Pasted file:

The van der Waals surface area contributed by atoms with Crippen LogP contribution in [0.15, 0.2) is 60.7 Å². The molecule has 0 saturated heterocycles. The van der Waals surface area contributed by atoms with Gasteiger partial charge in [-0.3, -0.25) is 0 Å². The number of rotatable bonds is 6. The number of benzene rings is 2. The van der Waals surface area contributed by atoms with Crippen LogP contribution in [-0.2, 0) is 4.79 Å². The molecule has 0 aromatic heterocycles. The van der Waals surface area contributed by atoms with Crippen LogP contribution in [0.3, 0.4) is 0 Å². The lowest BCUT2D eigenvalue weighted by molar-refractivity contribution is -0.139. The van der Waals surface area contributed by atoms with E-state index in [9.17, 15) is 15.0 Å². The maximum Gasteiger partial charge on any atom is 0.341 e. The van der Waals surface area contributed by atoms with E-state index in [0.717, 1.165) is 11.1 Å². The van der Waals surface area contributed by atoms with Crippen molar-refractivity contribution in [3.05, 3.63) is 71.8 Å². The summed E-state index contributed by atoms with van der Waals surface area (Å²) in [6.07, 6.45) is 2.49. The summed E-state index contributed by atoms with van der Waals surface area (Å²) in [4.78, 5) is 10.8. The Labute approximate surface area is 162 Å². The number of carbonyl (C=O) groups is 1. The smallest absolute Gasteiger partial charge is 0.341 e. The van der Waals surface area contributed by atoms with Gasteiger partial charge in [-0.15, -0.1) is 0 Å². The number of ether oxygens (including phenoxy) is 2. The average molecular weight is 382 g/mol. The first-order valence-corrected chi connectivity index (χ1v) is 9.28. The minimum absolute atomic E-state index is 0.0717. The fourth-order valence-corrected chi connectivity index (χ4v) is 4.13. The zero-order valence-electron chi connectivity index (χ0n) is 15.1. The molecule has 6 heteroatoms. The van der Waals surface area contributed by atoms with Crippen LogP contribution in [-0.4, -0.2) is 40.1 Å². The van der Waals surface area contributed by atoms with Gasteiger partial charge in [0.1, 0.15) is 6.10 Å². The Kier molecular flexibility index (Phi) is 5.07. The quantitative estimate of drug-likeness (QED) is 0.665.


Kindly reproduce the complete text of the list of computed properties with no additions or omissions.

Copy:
The van der Waals surface area contributed by atoms with Crippen LogP contribution in [0.15, 0.2) is 60.7 Å². The molecule has 0 saturated heterocycles. The van der Waals surface area contributed by atoms with Gasteiger partial charge in [-0.3, -0.25) is 0 Å². The number of rotatable bonds is 6. The number of benzene rings is 2. The van der Waals surface area contributed by atoms with Crippen LogP contribution in [-0.2, 0) is 4.79 Å². The molecule has 0 aromatic heterocycles. The van der Waals surface area contributed by atoms with Crippen LogP contribution in [0.3, 0.4) is 0 Å². The lowest BCUT2D eigenvalue weighted by molar-refractivity contribution is -0.139. The van der Waals surface area contributed by atoms with E-state index in [9.17, 15) is 15.0 Å². The maximum Gasteiger partial charge on any atom is 0.341 e. The van der Waals surface area contributed by atoms with E-state index in [0.717, 1.165) is 11.1 Å². The van der Waals surface area contributed by atoms with Crippen molar-refractivity contribution in [3.05, 3.63) is 71.8 Å². The summed E-state index contributed by atoms with van der Waals surface area (Å²) in [6.07, 6.45) is 2.49. The summed E-state index contributed by atoms with van der Waals surface area (Å²) in [4.78, 5) is 10.8. The Labute approximate surface area is 162 Å². The number of carbonyl (C=O) groups is 1. The smallest absolute Gasteiger partial charge is 0.341 e. The van der Waals surface area contributed by atoms with Gasteiger partial charge in [-0.15, -0.1) is 0 Å². The number of ether oxygens (including phenoxy) is 2. The average molecular weight is 382 g/mol. The first-order valence-corrected chi connectivity index (χ1v) is 9.28. The minimum absolute atomic E-state index is 0.0717. The fourth-order valence-corrected chi connectivity index (χ4v) is 4.13. The zero-order valence-electron chi connectivity index (χ0n) is 15.1. The molecule has 6 heteroatoms. The van der Waals surface area contributed by atoms with Crippen LogP contribution in [-0.4, -0.2) is 40.1 Å². The van der Waals surface area contributed by atoms with Gasteiger partial charge in [0.1, 0.15) is 6.10 Å². The Kier molecular flexibility index (Phi) is 5.07. The quantitative estimate of drug-likeness (QED) is 0.665.